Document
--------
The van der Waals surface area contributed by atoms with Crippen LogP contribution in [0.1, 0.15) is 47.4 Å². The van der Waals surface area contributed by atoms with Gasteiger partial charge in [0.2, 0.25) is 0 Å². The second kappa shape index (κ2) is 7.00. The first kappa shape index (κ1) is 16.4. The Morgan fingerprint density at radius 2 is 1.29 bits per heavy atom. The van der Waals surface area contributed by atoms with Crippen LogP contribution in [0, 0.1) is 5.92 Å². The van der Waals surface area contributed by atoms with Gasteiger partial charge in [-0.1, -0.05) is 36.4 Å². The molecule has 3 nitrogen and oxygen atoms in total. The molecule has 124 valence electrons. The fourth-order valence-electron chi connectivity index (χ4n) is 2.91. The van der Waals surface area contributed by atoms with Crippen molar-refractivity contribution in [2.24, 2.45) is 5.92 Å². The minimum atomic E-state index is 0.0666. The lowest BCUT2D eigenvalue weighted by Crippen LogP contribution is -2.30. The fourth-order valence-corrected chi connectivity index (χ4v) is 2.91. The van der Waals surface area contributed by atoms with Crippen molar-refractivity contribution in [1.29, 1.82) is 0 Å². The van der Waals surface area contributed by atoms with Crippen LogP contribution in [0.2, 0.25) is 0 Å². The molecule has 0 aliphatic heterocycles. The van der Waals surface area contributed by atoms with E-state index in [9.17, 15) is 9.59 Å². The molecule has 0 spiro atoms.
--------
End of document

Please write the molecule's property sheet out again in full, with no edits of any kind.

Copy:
The van der Waals surface area contributed by atoms with Crippen LogP contribution in [0.1, 0.15) is 47.4 Å². The van der Waals surface area contributed by atoms with Gasteiger partial charge in [0.2, 0.25) is 0 Å². The second kappa shape index (κ2) is 7.00. The first kappa shape index (κ1) is 16.4. The Morgan fingerprint density at radius 2 is 1.29 bits per heavy atom. The van der Waals surface area contributed by atoms with Crippen LogP contribution in [0, 0.1) is 5.92 Å². The van der Waals surface area contributed by atoms with Gasteiger partial charge in [-0.1, -0.05) is 36.4 Å². The molecule has 3 nitrogen and oxygen atoms in total. The molecule has 124 valence electrons. The fourth-order valence-electron chi connectivity index (χ4n) is 2.91. The van der Waals surface area contributed by atoms with Crippen molar-refractivity contribution in [2.24, 2.45) is 5.92 Å². The minimum atomic E-state index is 0.0666. The lowest BCUT2D eigenvalue weighted by Crippen LogP contribution is -2.30. The fourth-order valence-corrected chi connectivity index (χ4v) is 2.91. The van der Waals surface area contributed by atoms with Crippen molar-refractivity contribution in [1.29, 1.82) is 0 Å². The van der Waals surface area contributed by atoms with Crippen LogP contribution in [0.2, 0.25) is 0 Å². The molecule has 0 aliphatic heterocycles. The van der Waals surface area contributed by atoms with E-state index in [9.17, 15) is 9.59 Å². The molecule has 0 spiro atoms.